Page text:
Since we were in Europe, we visited a friend in Strasbourg, France and also spent a night in Zurich. We started our trip with a one day layover in Chicago to see friends!
Our Anniversary To Italy – Trip Report Index:
- Part 1 – Planning & Introduction
- Part 2 – Park Hyatt, Chicago
- Part 3 – One Day in Chicago
- Part 4 – Virgin Atlantic Upper Class
- Part 5 – Virgin Atlantic Revivals Lounge, London
- Part 6 – Under the Channel to Strasbourg
- Part 7 – Hotel Cathedrale, Strasbourg
- Part 8 – What did we do in Strasbourg
- Part 9 – Eating in Strasbourg
- Part 10 – Park Hyatt, Zurich
- Part 11 – 10 Hours in Zurich
- Part 12 – Hotel Eremo Gaudio in Varenna, Italy
- Part 13 – What to do in Varenna, Italy
- Part 14 – Eating in Varenna, Italy
- Part 15 – Park Hyatt, Milan
- Part 16 – What Did We Do in Milan
- Part 17 – Eating in Milan
- Part 18 – Hilton Molino Stucky, Venice
- Part 19 – Around the Hilton Molino Stucky & Free Shuttle Boat Details
- Part 20 – What we did in Venice
- Part 21 – Eating in Venice
- Part 22 – Waldorf-Astoria, Rome Cavalieri
- Part 23 – Eating in Rome, Part 1
- Part 24 – Emily’s Best Meal Was in Italy!
- Part 25 – Rome Cavalieri Imperial Floor
- Part 26 – Activities in Rome
- Part 27 – Activities in Rome – Where to Go, What to See, How to Save Time
- Part 28 – Virgin Atlantic Flight from Europe to US
- Part 29 – Conclusion & Blog Giveaway
This post will highlight several activities and sites in Rome, including:
We used the Rick Steves’ Italy guide to plan most of our activities.
Activities In Rome
The sites I was most excited to see the ruins of ancient Rome. Daraius and I went to Ancient Rome and toured Palantine Hill, the Forum, and the Colosseum. I liked the Forum followed by the Colosseum and then Plantine Hill.
We walked down one of the side streets and had a cheap lunch at Pizzeria Di Sforza Piero.
Daraius ordered 2 slices of Margherita pizza, a stuffed tomato, and a pear juice. I got a potato pizza and an Italian cola. Everything was very tasty.
1. Palantine HillPalantine Hill had some sparse ruins of old palaces. Palantine Hill, one of the highest areas in the city, housed most notable and leaders of Roman society.
Now there are just a few bare arches and rubble, so I would save the time and energy and instead focus on the Forum.
2. The Forum
The Forum, the former center of Rome, was amazing. It really is a city that sprawls on and on.
I would allow at least half a day (3 to 4 hours) to see the many sights. I was surprised by how big it was, even though most structures are in ruins.
There were so many things to see.
Sometimes there were just pieces of ruins without any explanation of what they used to be.
We also saw the Temple of Divus Romulus that is now being used as a church.
There are few markings and they barely explain what you see. Hiring a guide might be helpful for both the Forum and Colosseum.
We then walked up the hill for a great view of the Colosseum.
3. The Colosseum
After the Forum, we went to the Colosseum. The Colosseum is the largest amphitheater in the world. During Roman times it was used for drama productions and other events.
This was a huge structure and we were impressed by how large it was. It was also in relatively good condition (compared to the Forum). That it’s standing after 2,000 years is amazing.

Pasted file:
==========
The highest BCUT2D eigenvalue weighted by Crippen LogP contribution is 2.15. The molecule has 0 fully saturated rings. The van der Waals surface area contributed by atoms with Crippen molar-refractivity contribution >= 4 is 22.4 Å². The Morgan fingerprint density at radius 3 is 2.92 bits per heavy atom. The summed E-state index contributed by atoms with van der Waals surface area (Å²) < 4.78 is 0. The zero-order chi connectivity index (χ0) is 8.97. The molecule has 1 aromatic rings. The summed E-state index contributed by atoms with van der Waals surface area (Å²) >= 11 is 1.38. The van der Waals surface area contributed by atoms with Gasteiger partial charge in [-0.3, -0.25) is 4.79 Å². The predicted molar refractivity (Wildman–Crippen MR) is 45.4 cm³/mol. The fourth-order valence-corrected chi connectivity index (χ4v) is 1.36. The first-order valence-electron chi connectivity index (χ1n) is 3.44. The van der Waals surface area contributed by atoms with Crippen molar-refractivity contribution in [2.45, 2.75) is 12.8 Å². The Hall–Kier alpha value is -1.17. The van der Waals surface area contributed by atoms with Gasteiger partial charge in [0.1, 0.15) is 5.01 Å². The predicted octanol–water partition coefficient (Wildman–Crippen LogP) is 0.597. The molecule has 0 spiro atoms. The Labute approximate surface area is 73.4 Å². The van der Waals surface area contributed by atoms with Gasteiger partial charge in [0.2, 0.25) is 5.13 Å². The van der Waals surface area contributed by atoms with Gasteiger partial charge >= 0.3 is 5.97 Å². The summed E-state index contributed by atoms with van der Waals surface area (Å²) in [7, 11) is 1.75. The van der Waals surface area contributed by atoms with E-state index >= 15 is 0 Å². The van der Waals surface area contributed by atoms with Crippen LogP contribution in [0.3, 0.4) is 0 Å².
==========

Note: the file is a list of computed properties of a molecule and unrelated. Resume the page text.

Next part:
Once inside the Colosseum, we walked upstairs which had the best view.
We then went to the gift shop to pick up some blog giveaways.
The Vatican and St Peter’s Basilica
The next day Daraius and I stopped for lunch at Hostaria dei Bastioni which is near the Vatican.After lunch, Daraius and I went to the Vatican. Tickets were 16 euro each (~$22). The Rick Steves’ Italy guide mentioned that there was a separate line to enter if you bought your tickets online. Daraius bought our tickets on the web so we were able to use the shorter line to enter. We’re so glad we booked our tickets online and avoided the wait!
Before we entered, we had to walk through security.
You have to check large bags like backpacks and purses.
We signed-up for the English group tour and our 1st stop was the gardens.
We got a quick overview of the gardens but didn’t get to spend a lot of time there.
Inside the Vatican museum, we saw the River Tiber sculpture. But we had to move quickly with the guide.
It was still nice to view the many treasures inside the Vatican Museum.
There were busts of important men…
and beautiful sculptures.
Even the ceilings were beautiful (duh!).
We saw the Pallas Athena statue.
The guide talked about the period of the art (Renaissance), as well as details about the style. She took us to a computer used for viewing the Sistine Chapel and described it in detail. I appreciated how she reviewed many of the portraits with us.
Next, we went to the Sistine Chapel, which was very beautiful. It’s amazing how one man created such beautiful artwork. The figures seemed to be 3D images, and the colors were so rich. Unfortunately, no photos could be taken in the chapel, and many police officers strictly enforced the rule by walking around.
It was also VERY crowded!
Unfortunately my audio guide gave out early on in the tour, so I couldn’t hear her very well.
There was also a lot of background noise from other tour groups that drowned her out. After about an hour of following the guide, Daraius and I turned our equipment in to her and proceeded at a slower pace. The museum was so crowded that it was difficult keeping up with her and hearing what she had to say.
We took the exit straight to St. Peter’s Basilica so we didn’t have to fight crowds to enter St. Peter’s Basilica. This was another tip from the Rick Steves’ Italy guidebook. However, you can’t re-enter the Vatican Museum once you’re in St. Peter’s Basiclica.